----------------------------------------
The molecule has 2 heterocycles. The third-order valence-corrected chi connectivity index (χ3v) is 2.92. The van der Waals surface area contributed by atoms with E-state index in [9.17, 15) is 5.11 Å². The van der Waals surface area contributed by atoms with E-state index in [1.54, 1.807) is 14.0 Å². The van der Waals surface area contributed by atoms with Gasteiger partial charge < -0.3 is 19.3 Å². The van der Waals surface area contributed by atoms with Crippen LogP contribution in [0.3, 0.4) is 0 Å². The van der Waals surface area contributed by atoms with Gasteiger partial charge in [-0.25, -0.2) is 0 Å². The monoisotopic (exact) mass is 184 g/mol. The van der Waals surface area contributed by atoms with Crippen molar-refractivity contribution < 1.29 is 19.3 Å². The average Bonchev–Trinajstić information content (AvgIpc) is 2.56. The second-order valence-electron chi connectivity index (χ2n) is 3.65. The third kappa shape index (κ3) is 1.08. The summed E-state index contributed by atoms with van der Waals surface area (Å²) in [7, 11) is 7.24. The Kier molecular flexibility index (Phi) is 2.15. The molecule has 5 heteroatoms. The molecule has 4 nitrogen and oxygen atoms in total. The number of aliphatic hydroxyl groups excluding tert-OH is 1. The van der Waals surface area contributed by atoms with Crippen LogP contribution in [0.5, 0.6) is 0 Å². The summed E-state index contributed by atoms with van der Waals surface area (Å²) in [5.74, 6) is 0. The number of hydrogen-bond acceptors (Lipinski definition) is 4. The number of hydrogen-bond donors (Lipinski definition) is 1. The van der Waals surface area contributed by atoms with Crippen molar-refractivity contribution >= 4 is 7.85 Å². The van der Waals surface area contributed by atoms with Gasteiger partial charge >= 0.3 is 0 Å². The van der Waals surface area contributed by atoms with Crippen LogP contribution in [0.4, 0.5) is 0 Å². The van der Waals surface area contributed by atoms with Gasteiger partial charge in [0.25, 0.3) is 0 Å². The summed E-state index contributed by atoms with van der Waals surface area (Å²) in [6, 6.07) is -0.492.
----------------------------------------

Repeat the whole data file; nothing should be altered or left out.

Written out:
The molecule has 2 heterocycles. The third-order valence-corrected chi connectivity index (χ3v) is 2.92. The van der Waals surface area contributed by atoms with E-state index in [9.17, 15) is 5.11 Å². The van der Waals surface area contributed by atoms with E-state index in [1.54, 1.807) is 14.0 Å². The van der Waals surface area contributed by atoms with Gasteiger partial charge < -0.3 is 19.3 Å². The van der Waals surface area contributed by atoms with Crippen LogP contribution in [0.3, 0.4) is 0 Å². The van der Waals surface area contributed by atoms with Gasteiger partial charge in [-0.25, -0.2) is 0 Å². The monoisotopic (exact) mass is 184 g/mol. The van der Waals surface area contributed by atoms with Crippen molar-refractivity contribution < 1.29 is 19.3 Å². The average Bonchev–Trinajstić information content (AvgIpc) is 2.56. The second-order valence-electron chi connectivity index (χ2n) is 3.65. The third kappa shape index (κ3) is 1.08. The summed E-state index contributed by atoms with van der Waals surface area (Å²) in [7, 11) is 7.24. The Kier molecular flexibility index (Phi) is 2.15. The molecule has 5 heteroatoms. The molecule has 4 nitrogen and oxygen atoms in total. The number of aliphatic hydroxyl groups excluding tert-OH is 1. The van der Waals surface area contributed by atoms with Crippen LogP contribution in [0.5, 0.6) is 0 Å². The summed E-state index contributed by atoms with van der Waals surface area (Å²) in [5.74, 6) is 0. The number of hydrogen-bond acceptors (Lipinski definition) is 4. The number of hydrogen-bond donors (Lipinski definition) is 1. The van der Waals surface area contributed by atoms with Crippen molar-refractivity contribution >= 4 is 7.85 Å². The van der Waals surface area contributed by atoms with Gasteiger partial charge >= 0.3 is 0 Å². The van der Waals surface area contributed by atoms with Crippen LogP contribution in [0.4, 0.5) is 0 Å². The van der Waals surface area contributed by atoms with Gasteiger partial charge in [0.25, 0.3) is 0 Å². The summed E-state index contributed by atoms with van der Waals surface area (Å²) in [6, 6.07) is -0.492.